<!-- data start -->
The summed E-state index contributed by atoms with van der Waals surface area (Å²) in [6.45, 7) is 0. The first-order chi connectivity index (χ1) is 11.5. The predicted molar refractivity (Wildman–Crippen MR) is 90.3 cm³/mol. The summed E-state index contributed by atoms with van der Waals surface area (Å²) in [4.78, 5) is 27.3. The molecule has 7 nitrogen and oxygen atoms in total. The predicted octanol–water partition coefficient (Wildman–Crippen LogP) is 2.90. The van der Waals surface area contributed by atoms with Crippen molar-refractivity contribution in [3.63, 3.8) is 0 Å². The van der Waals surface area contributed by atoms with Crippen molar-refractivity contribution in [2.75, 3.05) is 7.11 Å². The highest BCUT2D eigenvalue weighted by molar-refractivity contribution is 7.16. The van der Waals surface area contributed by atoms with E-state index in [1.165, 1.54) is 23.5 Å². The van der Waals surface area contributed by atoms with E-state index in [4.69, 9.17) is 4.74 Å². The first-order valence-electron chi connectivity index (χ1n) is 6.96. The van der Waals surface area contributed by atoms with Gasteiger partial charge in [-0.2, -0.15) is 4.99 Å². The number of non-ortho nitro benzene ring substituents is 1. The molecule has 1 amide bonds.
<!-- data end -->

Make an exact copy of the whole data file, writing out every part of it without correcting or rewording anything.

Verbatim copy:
The summed E-state index contributed by atoms with van der Waals surface area (Å²) in [6.45, 7) is 0. The first-order chi connectivity index (χ1) is 11.5. The predicted molar refractivity (Wildman–Crippen MR) is 90.3 cm³/mol. The summed E-state index contributed by atoms with van der Waals surface area (Å²) in [4.78, 5) is 27.3. The molecule has 7 nitrogen and oxygen atoms in total. The predicted octanol–water partition coefficient (Wildman–Crippen LogP) is 2.90. The van der Waals surface area contributed by atoms with Crippen molar-refractivity contribution in [3.63, 3.8) is 0 Å². The van der Waals surface area contributed by atoms with Crippen molar-refractivity contribution in [2.75, 3.05) is 7.11 Å². The highest BCUT2D eigenvalue weighted by molar-refractivity contribution is 7.16. The van der Waals surface area contributed by atoms with E-state index in [1.165, 1.54) is 23.5 Å². The van der Waals surface area contributed by atoms with E-state index in [4.69, 9.17) is 4.74 Å². The first-order valence-electron chi connectivity index (χ1n) is 6.96. The van der Waals surface area contributed by atoms with Gasteiger partial charge in [-0.2, -0.15) is 4.99 Å². The number of non-ortho nitro benzene ring substituents is 1. The molecule has 1 amide bonds.